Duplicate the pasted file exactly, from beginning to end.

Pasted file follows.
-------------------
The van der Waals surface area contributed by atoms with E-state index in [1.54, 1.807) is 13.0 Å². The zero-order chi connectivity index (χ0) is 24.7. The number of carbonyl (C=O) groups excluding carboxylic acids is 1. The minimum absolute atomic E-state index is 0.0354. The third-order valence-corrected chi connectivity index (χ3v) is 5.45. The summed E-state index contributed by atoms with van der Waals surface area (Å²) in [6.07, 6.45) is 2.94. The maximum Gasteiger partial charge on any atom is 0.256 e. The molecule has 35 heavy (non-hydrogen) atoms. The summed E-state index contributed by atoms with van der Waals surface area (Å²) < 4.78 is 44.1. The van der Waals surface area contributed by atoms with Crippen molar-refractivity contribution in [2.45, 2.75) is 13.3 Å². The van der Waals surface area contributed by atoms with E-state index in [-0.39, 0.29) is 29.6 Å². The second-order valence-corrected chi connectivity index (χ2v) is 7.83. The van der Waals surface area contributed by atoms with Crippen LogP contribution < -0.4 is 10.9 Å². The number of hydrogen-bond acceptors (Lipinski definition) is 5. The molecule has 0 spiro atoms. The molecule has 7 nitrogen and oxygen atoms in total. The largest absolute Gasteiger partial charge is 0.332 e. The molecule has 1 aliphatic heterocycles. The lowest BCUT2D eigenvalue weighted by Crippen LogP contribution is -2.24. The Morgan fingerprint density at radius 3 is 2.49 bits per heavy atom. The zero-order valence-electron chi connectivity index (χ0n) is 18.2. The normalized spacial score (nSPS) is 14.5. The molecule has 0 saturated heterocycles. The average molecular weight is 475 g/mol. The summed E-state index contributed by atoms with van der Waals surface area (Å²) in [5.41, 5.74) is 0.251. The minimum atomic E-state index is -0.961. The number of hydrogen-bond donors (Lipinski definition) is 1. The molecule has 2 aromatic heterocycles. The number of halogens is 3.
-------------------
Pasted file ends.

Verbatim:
The van der Waals surface area contributed by atoms with E-state index in [1.54, 1.807) is 13.0 Å². The zero-order chi connectivity index (χ0) is 24.7. The number of carbonyl (C=O) groups excluding carboxylic acids is 1. The minimum absolute atomic E-state index is 0.0354. The third-order valence-corrected chi connectivity index (χ3v) is 5.45. The summed E-state index contributed by atoms with van der Waals surface area (Å²) in [6.07, 6.45) is 2.94. The maximum Gasteiger partial charge on any atom is 0.256 e. The molecule has 35 heavy (non-hydrogen) atoms. The summed E-state index contributed by atoms with van der Waals surface area (Å²) < 4.78 is 44.1. The van der Waals surface area contributed by atoms with Crippen molar-refractivity contribution in [2.45, 2.75) is 13.3 Å². The van der Waals surface area contributed by atoms with E-state index in [-0.39, 0.29) is 29.6 Å². The second-order valence-corrected chi connectivity index (χ2v) is 7.83. The van der Waals surface area contributed by atoms with Crippen LogP contribution < -0.4 is 10.9 Å². The number of hydrogen-bond acceptors (Lipinski definition) is 5. The molecule has 0 spiro atoms. The molecule has 7 nitrogen and oxygen atoms in total. The largest absolute Gasteiger partial charge is 0.332 e. The molecule has 1 aliphatic heterocycles. The lowest BCUT2D eigenvalue weighted by Crippen LogP contribution is -2.24. The Morgan fingerprint density at radius 3 is 2.49 bits per heavy atom. The zero-order valence-electron chi connectivity index (χ0n) is 18.2. The normalized spacial score (nSPS) is 14.5. The molecule has 0 saturated heterocycles. The average molecular weight is 475 g/mol. The summed E-state index contributed by atoms with van der Waals surface area (Å²) in [5.41, 5.74) is 0.251. The minimum atomic E-state index is -0.961. The number of hydrogen-bond donors (Lipinski definition) is 1. The molecule has 2 aromatic heterocycles. The number of halogens is 3.